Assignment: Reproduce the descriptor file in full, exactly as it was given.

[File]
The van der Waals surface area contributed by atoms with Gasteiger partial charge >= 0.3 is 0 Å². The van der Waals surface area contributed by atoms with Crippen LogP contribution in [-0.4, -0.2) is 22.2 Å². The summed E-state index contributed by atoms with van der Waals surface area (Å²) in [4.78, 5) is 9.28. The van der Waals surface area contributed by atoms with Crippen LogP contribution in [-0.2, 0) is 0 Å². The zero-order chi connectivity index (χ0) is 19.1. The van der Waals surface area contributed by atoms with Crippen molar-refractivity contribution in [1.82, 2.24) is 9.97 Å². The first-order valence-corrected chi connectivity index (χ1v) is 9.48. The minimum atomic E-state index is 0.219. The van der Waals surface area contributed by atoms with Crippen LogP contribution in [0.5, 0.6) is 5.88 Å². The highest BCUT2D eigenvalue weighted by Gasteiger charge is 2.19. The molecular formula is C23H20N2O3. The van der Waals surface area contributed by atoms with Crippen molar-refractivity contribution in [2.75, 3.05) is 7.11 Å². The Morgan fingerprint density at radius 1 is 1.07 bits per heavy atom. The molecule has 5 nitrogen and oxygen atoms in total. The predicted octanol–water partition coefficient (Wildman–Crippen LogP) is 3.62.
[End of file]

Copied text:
The van der Waals surface area contributed by atoms with Gasteiger partial charge >= 0.3 is 0 Å². The van der Waals surface area contributed by atoms with Crippen LogP contribution in [-0.4, -0.2) is 22.2 Å². The summed E-state index contributed by atoms with van der Waals surface area (Å²) in [4.78, 5) is 9.28. The van der Waals surface area contributed by atoms with Crippen LogP contribution in [-0.2, 0) is 0 Å². The zero-order chi connectivity index (χ0) is 19.1. The van der Waals surface area contributed by atoms with Crippen molar-refractivity contribution in [1.82, 2.24) is 9.97 Å². The first-order valence-corrected chi connectivity index (χ1v) is 9.48. The minimum atomic E-state index is 0.219. The van der Waals surface area contributed by atoms with Crippen LogP contribution in [0.5, 0.6) is 5.88 Å². The highest BCUT2D eigenvalue weighted by Gasteiger charge is 2.19. The molecular formula is C23H20N2O3. The van der Waals surface area contributed by atoms with Crippen molar-refractivity contribution in [2.75, 3.05) is 7.11 Å². The Morgan fingerprint density at radius 1 is 1.07 bits per heavy atom. The molecule has 5 nitrogen and oxygen atoms in total. The predicted octanol–water partition coefficient (Wildman–Crippen LogP) is 3.62.